One idea, from Banghart, is to establish a curator training program at the S-J Museum and Stratton. Artist Teri Rofkar says she’s excited about that idea, because such a program could allow more artifacts to be housed in Sitka.
“I’ve been involved in a couple of projects, some of them going back into the late 90s, when we found some old baskets that carbon-dated at 5,000 years old,” Rofkar said. “Those are stored in the basement of the State Museum in Juneau. So they’re not really a good access for us here as far as research, and yet they came from Baranof Island. I realize they can’t have everything from the Sitka area, but there are a few pieces that are really key for research.”
Sitka resident Karen Lucas mentioned a proposal she’s spearheading to form the Sheldon Jackson Society. The group, she said, would aim to collect oral histories and other interpretations of the history of the college, which was once affiliated with the Presbyterian Church. Lucas says she also hopes to further the Christian aspect of the campus’s heritage, and hopes the campus will one day host a Christian school of some sort.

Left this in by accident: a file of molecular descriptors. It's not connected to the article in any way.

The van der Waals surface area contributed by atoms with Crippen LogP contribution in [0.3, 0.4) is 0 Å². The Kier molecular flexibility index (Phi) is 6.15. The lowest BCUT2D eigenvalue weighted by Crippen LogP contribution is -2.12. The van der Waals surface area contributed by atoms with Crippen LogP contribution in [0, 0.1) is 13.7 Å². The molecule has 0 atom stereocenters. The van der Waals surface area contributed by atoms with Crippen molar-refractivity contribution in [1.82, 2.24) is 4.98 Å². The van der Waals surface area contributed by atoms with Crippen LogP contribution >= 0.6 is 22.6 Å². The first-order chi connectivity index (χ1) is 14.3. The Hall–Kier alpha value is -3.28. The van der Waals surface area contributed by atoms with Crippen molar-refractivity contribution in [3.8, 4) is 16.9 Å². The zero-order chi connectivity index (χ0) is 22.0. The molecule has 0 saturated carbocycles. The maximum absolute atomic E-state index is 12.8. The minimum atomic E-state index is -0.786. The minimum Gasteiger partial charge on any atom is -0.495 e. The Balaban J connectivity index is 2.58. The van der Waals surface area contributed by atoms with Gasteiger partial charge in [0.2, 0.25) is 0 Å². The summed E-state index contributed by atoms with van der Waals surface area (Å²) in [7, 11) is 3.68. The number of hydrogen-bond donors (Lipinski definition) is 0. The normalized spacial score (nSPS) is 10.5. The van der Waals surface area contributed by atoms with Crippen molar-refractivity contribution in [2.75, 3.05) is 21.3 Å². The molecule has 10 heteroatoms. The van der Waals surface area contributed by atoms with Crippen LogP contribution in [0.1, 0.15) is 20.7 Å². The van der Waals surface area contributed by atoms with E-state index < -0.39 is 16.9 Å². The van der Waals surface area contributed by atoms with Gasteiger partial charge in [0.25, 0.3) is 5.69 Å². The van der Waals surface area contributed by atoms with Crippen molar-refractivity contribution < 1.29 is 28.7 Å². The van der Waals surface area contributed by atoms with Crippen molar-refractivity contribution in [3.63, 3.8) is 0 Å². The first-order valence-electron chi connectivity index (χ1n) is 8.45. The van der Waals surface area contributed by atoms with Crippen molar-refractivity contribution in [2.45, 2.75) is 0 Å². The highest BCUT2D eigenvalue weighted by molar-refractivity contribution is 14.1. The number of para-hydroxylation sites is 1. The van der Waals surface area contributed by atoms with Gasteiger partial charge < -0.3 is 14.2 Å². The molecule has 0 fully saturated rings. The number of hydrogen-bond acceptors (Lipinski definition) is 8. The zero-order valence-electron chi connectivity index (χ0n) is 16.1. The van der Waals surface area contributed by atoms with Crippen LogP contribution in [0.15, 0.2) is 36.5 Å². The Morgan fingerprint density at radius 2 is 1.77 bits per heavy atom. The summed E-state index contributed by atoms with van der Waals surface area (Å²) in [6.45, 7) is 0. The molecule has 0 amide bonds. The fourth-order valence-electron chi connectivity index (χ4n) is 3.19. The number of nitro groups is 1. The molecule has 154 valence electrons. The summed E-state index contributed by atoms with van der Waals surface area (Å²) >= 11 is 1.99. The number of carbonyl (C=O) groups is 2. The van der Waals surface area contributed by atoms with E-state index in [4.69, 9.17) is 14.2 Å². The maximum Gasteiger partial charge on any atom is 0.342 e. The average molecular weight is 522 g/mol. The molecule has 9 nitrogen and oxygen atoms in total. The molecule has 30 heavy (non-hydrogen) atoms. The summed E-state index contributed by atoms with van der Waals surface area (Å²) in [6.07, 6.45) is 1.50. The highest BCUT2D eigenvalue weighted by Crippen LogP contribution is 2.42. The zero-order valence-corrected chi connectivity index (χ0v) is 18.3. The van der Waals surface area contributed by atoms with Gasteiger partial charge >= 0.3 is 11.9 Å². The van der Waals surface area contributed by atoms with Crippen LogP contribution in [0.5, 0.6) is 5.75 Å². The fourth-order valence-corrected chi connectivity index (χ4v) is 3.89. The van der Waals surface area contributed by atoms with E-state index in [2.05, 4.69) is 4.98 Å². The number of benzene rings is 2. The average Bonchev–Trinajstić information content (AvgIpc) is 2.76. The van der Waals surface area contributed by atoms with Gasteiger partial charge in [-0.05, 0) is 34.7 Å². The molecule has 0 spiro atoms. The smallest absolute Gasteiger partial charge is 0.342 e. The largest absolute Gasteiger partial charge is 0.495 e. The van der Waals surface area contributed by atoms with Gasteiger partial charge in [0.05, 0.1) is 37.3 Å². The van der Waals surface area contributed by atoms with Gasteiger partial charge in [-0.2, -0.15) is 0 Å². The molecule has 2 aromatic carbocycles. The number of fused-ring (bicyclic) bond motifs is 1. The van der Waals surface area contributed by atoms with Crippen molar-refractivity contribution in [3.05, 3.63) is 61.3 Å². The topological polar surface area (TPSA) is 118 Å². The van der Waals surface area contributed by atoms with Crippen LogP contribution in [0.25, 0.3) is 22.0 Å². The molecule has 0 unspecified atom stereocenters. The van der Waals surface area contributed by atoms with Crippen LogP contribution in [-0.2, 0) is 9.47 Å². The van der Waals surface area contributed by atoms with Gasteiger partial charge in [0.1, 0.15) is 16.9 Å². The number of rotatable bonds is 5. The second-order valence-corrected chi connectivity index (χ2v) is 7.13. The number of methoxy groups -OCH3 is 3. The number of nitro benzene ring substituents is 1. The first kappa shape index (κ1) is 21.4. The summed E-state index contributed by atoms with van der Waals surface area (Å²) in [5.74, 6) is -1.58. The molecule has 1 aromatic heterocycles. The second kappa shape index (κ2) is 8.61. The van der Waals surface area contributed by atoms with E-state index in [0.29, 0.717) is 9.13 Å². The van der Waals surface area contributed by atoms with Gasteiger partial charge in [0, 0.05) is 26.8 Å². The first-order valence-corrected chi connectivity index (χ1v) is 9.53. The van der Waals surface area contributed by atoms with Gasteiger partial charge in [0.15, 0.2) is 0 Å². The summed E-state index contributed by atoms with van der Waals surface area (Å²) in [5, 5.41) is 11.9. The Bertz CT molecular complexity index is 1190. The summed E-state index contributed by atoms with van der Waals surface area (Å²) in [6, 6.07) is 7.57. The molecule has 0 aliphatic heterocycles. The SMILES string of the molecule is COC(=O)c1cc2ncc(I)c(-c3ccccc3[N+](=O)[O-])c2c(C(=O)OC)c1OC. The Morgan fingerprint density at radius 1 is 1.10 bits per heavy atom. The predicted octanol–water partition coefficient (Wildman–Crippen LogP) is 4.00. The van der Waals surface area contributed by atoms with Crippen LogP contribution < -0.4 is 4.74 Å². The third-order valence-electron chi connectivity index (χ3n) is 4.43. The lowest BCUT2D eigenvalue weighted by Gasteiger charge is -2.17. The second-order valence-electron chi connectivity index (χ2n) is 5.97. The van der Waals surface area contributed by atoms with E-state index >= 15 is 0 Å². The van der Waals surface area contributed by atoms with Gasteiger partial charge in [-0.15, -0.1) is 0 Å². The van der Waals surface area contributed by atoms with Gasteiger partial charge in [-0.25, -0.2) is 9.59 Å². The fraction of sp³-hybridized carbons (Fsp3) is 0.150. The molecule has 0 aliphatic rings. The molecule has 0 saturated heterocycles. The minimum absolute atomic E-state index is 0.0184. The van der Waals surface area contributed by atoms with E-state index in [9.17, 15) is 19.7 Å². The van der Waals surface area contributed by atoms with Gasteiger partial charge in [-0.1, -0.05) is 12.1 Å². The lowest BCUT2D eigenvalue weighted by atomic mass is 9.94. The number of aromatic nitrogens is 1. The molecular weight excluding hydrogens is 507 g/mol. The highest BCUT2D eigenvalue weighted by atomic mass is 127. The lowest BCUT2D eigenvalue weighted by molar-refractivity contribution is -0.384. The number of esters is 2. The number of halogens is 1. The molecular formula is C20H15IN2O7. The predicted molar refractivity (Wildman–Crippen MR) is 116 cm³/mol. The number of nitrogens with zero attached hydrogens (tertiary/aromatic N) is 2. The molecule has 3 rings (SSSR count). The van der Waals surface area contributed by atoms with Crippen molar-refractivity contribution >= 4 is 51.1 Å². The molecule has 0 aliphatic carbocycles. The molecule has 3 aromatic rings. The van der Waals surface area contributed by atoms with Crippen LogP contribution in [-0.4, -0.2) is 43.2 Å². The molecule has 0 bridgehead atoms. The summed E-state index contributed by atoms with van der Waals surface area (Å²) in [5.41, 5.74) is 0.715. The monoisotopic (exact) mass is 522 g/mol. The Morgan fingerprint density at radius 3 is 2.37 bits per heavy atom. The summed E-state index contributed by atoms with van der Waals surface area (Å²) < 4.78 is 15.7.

“During the academic year, something small, Lucas said. “Start out small. Probably K through 8 for beginners, just to get started. It’s kind of one of those developing things when you start a school.”
That plan, Lucas says, is in its infancy at the moment, and will require a lot more discussion if it’s to get off the ground. As of February 1, the remaining core S-J campus, including the Hames Center, is the property of the Sitka Fine Arts Camp.
Regardless of specific plans, just preserving the story of Sheldon Jackson College, and the school that came before it, is important to people like alumna Isabella Brady. She says the school has a loyal following because it took in many students who had no other place to go, and turned them into leaders.
“Plus that was during the tail end of the Great Depression,” Brady said, “so I think actually, physically, we were able to survive because we had three meals a day here, we worked half a day, went to school half a day, and went to study hall in the evening.”
Banghart says the state museum system will be a participant in a community vision for Stratton, he also says it’s up to the community to lead that vision to realization. Tuesday’s meeting, he said, was the first of what he hopes will be many conversations.
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